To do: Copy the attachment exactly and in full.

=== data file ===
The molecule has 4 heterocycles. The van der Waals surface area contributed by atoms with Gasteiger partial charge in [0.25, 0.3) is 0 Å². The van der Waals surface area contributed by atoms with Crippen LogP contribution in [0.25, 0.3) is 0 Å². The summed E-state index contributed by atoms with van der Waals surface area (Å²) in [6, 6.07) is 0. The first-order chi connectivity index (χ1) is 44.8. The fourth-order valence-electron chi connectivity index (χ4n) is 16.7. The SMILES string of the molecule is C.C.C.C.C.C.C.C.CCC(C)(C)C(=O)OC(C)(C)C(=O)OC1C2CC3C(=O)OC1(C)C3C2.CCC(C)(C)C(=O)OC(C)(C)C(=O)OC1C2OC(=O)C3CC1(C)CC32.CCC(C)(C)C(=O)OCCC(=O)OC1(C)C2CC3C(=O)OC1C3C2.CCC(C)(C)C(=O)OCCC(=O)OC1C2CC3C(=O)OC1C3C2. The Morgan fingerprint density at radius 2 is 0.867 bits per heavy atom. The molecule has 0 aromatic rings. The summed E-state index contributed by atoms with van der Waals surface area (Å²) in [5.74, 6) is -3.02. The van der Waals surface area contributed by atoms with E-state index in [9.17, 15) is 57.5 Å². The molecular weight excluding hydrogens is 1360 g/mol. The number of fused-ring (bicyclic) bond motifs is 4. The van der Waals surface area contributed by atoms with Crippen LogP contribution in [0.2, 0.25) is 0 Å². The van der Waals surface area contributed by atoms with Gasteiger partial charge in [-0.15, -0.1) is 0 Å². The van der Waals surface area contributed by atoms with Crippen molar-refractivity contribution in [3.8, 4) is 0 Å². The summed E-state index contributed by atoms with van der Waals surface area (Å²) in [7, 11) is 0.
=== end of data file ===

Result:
The molecule has 4 heterocycles. The van der Waals surface area contributed by atoms with Gasteiger partial charge in [0.25, 0.3) is 0 Å². The van der Waals surface area contributed by atoms with Crippen LogP contribution in [0.25, 0.3) is 0 Å². The summed E-state index contributed by atoms with van der Waals surface area (Å²) in [6, 6.07) is 0. The first-order chi connectivity index (χ1) is 44.8. The fourth-order valence-electron chi connectivity index (χ4n) is 16.7. The SMILES string of the molecule is C.C.C.C.C.C.C.C.CCC(C)(C)C(=O)OC(C)(C)C(=O)OC1C2CC3C(=O)OC1(C)C3C2.CCC(C)(C)C(=O)OC(C)(C)C(=O)OC1C2OC(=O)C3CC1(C)CC32.CCC(C)(C)C(=O)OCCC(=O)OC1(C)C2CC3C(=O)OC1C3C2.CCC(C)(C)C(=O)OCCC(=O)OC1C2CC3C(=O)OC1C3C2. The Morgan fingerprint density at radius 2 is 0.867 bits per heavy atom. The molecule has 0 aromatic rings. The summed E-state index contributed by atoms with van der Waals surface area (Å²) in [5.74, 6) is -3.02. The van der Waals surface area contributed by atoms with E-state index in [9.17, 15) is 57.5 Å². The molecular weight excluding hydrogens is 1360 g/mol. The number of fused-ring (bicyclic) bond motifs is 4. The van der Waals surface area contributed by atoms with Crippen LogP contribution in [0.2, 0.25) is 0 Å². The van der Waals surface area contributed by atoms with Gasteiger partial charge in [-0.15, -0.1) is 0 Å². The van der Waals surface area contributed by atoms with Crippen molar-refractivity contribution in [3.8, 4) is 0 Å². The summed E-state index contributed by atoms with van der Waals surface area (Å²) in [7, 11) is 0.